The day soldiers stop bringing you their problems is the day you have stopped leading them. They have either lost confidence that you can help or concluded you do not care. Either case is a failure of leadership. —Colin Powell
In nearly every profession, there will be problems.
Sports teams rarely have undefeated seasons.
In business, there will be years when plans do not work and the company may lose money, or have lower cash flow and profits.
In politics, a candidate may lose an election, or a piece of legislation may not get passed.
If you’re in business, especially in the investment world, you’re trying to find leaders who specialize in solving difficult issues in the toughest of conditions.
Not every business cycle is going to be good, often there are plenty of economic headwinds.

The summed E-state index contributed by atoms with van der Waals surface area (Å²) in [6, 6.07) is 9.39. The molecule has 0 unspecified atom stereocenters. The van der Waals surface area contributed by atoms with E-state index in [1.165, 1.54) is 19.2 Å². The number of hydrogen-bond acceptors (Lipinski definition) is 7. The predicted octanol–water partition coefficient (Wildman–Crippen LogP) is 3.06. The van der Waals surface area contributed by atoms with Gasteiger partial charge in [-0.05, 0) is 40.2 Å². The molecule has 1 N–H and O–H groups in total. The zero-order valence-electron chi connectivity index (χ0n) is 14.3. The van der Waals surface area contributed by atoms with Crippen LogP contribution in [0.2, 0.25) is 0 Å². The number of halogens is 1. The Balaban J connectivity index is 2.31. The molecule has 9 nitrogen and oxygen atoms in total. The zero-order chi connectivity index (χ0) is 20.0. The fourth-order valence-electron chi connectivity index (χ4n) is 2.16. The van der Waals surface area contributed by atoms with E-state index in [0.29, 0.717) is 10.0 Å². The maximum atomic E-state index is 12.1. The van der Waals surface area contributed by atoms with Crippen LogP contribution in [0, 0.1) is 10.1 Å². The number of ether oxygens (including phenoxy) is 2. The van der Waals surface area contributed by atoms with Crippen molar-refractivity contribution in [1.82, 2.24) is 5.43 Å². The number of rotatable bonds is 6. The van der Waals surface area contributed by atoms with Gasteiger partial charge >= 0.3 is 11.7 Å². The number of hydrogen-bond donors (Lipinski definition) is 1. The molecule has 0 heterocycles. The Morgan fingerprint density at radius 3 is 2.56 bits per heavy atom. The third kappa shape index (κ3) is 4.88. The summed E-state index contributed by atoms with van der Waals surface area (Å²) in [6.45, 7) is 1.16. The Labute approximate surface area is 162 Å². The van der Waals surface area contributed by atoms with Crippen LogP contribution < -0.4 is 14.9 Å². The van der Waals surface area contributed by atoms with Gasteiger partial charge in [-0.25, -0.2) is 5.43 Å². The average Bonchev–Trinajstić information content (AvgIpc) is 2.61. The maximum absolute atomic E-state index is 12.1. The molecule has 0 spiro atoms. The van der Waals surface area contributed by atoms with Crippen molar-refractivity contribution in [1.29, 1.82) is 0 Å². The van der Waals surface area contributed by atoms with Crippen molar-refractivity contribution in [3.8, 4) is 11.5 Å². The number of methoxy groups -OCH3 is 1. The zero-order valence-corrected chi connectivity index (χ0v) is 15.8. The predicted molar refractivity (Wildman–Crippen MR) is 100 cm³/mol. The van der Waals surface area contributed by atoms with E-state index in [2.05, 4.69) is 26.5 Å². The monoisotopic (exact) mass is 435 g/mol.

Turnaround situations are based on these kind of environments.
In the current economic environment, with digital technologies affecting nearly every industry, I look for people who are cool under fire, who don’t get rattled, who have poise.
I also want people who are quiet and who stick to their strategies.
When you have an organization that’s confident in the underlying philosophy and strategy, it isn’t going to change, in my opinion.
In my view, solving problems remains as important a competency as there is for any leader in competitive areas.